Writing the Memoir

Most of the time, I stick to writing tips about fiction. But since I’m giving a talk about memoir writing this week, it’s what’s on my mind. Writing about your life is popular but even if you don’t plan on doing any memoir writing, its techniques can be useful to fiction and nonfiction writers alike.

Writing Tip for Today: What are some writing tips for memoir writers?

Story Archetypes

As in fiction, memoirs tend to fall into a few basic categories. There’s the SURVIVAL memoir story—the writer either overcomes something difficult or survives against the odds. Examples are Frank McCourt’s Angela’s Ashes, Elie Wiesel’s Night, Into Thin Air by Jon Krakauer. Surviving or overcoming serious illnesses like cancer; surviving abuse, war or slavery; overcoming disability or persecution defines this type of story. A second type is the SIGFNICANCE story, where an unknown writer brings a fresh perspective, a unique point of view or eloquently describes a mundane event in a poetic or metaphorical way. A Boy’s Life by Tobias Wolff, Jeanette Walls’ The Glass Castle, Wild by Cheryl Strayed, or The Liar’s Club by Mary Karr all tell of events that many people live, but tell them in such an insightful way that we see those events as never before. Last, there’s the TALENT memoir—where celebrities of the arts, politics or other arenas tell their stories and readers clamor to know the inner workings of accomplished, notorious or fascinating public figures. Examples:  Patti Smith’s Just Kids, Stephen King’s On Writing and Anthony Bourdain’s Kitchen Confidential. All these types can cross boundaries within the categories, but provide a general contract with readers as to what kind of story they’re getting.

Telling the Truth

No matter what you write, truth is important. Even if you make up stories for novels, what you write must ring true to readers. If your story is about going to China, you had better not do a little online or library research and pass off your experience as physically traveling to China. Faking it might fool some readers, but most will have a sense that something’s not right. In memoir, the endless debates on what constitutes truth continues, but in general if you change minor details or dialogue that doesn’t matter to the story as a whole, you’ll probably be OK. But if you fabricate the entire experience, you’ll be in trouble. I’ve often put it this way: If you write that you went to Woodstock with your boyfriend and you threw up on him during Country Joe’s song, but in truth you went with your kid brother and you threw up during Hendrix not Country Joe, you might get a mild rebuke. But If you write that stuff and you NEVER WENT TO WOODSTOCK AT ALL, you’ve crossed the line. If you are found out, readers won’t trust you anymore. In all writing, and especially memoir, be as truthful as possible, but don’t sweat stuff that doesn’t change the story much. Be relentless about locating the best facts and evidence as possible, but in memoir you’re allowed to say, “This is how I remember it.”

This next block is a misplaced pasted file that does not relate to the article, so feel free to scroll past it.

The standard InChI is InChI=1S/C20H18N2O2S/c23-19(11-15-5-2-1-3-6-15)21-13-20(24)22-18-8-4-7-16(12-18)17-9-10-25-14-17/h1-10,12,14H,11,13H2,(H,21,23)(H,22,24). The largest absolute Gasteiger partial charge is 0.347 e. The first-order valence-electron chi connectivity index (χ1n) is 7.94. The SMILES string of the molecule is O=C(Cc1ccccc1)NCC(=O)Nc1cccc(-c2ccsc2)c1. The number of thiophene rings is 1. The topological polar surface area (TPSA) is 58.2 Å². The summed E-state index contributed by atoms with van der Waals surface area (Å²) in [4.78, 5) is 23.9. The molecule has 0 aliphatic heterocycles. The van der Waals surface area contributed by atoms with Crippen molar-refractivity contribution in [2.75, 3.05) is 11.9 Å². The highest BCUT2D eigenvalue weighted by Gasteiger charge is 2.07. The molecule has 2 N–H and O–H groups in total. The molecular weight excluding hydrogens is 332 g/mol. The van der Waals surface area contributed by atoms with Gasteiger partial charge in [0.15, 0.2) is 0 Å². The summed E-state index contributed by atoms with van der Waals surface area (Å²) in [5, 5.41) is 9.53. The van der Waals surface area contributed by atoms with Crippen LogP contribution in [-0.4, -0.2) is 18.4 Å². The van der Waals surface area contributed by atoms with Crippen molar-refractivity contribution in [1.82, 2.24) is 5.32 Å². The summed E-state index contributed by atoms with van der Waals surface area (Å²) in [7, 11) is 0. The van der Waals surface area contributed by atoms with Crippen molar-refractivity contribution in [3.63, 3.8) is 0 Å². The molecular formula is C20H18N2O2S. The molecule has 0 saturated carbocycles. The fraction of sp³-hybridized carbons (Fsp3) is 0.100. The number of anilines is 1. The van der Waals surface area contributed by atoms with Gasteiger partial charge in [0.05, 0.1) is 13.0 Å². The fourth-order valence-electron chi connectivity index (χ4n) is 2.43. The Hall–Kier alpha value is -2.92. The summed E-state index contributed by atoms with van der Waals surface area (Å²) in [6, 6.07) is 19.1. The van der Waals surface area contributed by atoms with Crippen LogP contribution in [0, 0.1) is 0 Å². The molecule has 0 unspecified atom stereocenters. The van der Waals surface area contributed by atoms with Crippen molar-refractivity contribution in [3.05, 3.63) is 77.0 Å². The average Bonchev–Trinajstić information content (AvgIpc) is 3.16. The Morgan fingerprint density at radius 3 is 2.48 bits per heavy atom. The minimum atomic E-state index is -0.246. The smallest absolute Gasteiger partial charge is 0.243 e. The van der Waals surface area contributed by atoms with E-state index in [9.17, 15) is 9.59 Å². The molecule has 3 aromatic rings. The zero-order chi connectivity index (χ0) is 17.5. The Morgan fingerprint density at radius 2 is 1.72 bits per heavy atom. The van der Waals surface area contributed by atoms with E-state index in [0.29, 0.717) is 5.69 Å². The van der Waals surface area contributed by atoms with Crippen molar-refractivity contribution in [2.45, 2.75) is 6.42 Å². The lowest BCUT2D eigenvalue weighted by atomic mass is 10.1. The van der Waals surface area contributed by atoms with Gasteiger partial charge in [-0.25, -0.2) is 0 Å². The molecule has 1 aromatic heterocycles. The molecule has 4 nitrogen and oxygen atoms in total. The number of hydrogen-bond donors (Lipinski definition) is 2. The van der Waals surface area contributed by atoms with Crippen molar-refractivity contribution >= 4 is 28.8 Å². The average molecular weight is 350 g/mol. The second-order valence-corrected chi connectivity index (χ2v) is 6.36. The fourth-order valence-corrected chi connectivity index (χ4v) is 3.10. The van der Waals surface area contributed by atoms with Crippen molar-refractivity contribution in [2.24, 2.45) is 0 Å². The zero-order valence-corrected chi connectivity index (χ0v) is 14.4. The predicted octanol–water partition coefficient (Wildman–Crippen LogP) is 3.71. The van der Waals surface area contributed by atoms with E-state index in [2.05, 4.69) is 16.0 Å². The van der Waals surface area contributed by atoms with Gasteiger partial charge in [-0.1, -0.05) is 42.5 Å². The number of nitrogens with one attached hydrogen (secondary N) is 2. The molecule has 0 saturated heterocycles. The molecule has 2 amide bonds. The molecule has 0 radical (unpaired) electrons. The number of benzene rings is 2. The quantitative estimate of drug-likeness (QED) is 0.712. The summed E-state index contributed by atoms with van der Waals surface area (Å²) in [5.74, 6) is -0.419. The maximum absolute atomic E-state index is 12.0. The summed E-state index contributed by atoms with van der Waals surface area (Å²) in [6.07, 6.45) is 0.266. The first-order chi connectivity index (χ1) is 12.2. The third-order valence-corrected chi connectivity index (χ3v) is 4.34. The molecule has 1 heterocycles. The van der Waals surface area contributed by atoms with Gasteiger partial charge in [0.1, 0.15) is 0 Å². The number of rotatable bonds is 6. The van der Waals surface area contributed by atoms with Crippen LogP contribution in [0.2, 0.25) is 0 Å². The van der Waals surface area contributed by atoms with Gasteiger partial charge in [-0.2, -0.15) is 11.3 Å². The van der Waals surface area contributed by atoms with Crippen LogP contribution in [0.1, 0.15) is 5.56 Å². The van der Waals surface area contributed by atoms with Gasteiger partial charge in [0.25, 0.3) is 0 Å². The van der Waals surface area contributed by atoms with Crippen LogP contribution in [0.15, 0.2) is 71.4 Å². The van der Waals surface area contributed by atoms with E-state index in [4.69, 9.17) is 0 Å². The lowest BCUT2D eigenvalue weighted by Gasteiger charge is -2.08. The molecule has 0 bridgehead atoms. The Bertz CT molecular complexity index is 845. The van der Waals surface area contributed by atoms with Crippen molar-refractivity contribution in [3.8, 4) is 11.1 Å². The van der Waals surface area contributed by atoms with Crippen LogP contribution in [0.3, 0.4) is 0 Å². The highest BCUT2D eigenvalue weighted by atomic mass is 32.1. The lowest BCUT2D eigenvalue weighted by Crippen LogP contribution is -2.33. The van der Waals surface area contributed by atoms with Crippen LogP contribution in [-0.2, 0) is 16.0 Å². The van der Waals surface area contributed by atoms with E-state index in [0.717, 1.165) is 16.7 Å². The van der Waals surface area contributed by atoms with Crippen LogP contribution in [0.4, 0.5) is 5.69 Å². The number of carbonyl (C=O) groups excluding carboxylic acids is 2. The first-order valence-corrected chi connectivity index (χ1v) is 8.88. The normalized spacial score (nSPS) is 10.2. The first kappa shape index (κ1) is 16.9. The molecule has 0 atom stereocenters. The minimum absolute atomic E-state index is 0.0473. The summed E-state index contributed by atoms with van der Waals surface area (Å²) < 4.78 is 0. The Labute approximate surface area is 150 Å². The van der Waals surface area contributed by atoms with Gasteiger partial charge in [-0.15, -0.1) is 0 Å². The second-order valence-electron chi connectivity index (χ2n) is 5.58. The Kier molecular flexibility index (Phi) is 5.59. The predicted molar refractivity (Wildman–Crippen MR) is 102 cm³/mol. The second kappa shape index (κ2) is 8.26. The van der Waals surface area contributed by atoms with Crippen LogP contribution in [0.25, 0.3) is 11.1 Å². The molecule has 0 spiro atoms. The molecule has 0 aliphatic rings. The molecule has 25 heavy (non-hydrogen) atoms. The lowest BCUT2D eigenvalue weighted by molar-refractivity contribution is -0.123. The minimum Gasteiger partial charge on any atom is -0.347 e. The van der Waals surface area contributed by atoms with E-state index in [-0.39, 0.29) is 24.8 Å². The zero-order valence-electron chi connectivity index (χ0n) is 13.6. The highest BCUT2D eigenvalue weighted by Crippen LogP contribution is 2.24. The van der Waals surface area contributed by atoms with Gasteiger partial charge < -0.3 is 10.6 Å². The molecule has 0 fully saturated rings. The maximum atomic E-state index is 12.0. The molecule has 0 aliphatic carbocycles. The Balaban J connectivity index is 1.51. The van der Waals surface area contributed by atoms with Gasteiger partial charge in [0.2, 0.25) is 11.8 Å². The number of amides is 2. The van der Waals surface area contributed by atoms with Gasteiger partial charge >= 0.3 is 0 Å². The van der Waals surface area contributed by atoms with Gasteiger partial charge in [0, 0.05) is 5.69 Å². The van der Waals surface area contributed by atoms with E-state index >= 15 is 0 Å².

Facing Inner Enemies

Many of my memoir students come to class and want to write about events that are sensational. They survived cancer, car wrecks, all kinds of calamities. Generally, these students believe that they must have lived through a disaster, a fire, an earthquake, the Holocaust, to gain the right to write of their life. To a certain extent it’s true—if you’re nobody, it might take a calamitous event to give you 15 minutes of fame on the news. Yet if you hone your craft and find your writer’s voice, a “nobody” can write the most compelling memoir. If your ordinary life is highlighted by original, poetic or honest writing about the inner demons we all face, readers can and will identify. Yes, you will need refined writing skills. You will be forced to examine your life in ways and emotions that go far beyond the facile or accepted explanation. You will be required to rewrite, rethink, even re-live parts of your life that you’d rather ignore. This will probably be painful and difficult, and you may face countless revisions, rejections and resistance from family members to agents to editors. Yet if you are up to the challenge, a memoir about an ordinary person doing the extraordinary work of self-examination—without veering off into bitterness or self-pity—can be one of the most rewarding efforts of all. So even if you’d rather stick to fiction, keep it real, tell the truth and don’t be afraid of scrutinizing your life. It’ll make you a better writer, and with any luck, readers will connect with you in a wonderful way.

If you’re in the Willamette Valley, come hear me talk about memoir on Thursday November 2, 2017 at Tsunami Books at 7PM.

 

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About Linda S. Clare

I'm an author, speaker, writing coach and mentor. I teach both fiction and nonfiction writing at Lane Community College and in the doctoral program as expert writing advisor for George Fox University. I love helping writers improve their craft and I'm both an avid reader and writer of stories about those with wounded hearts.

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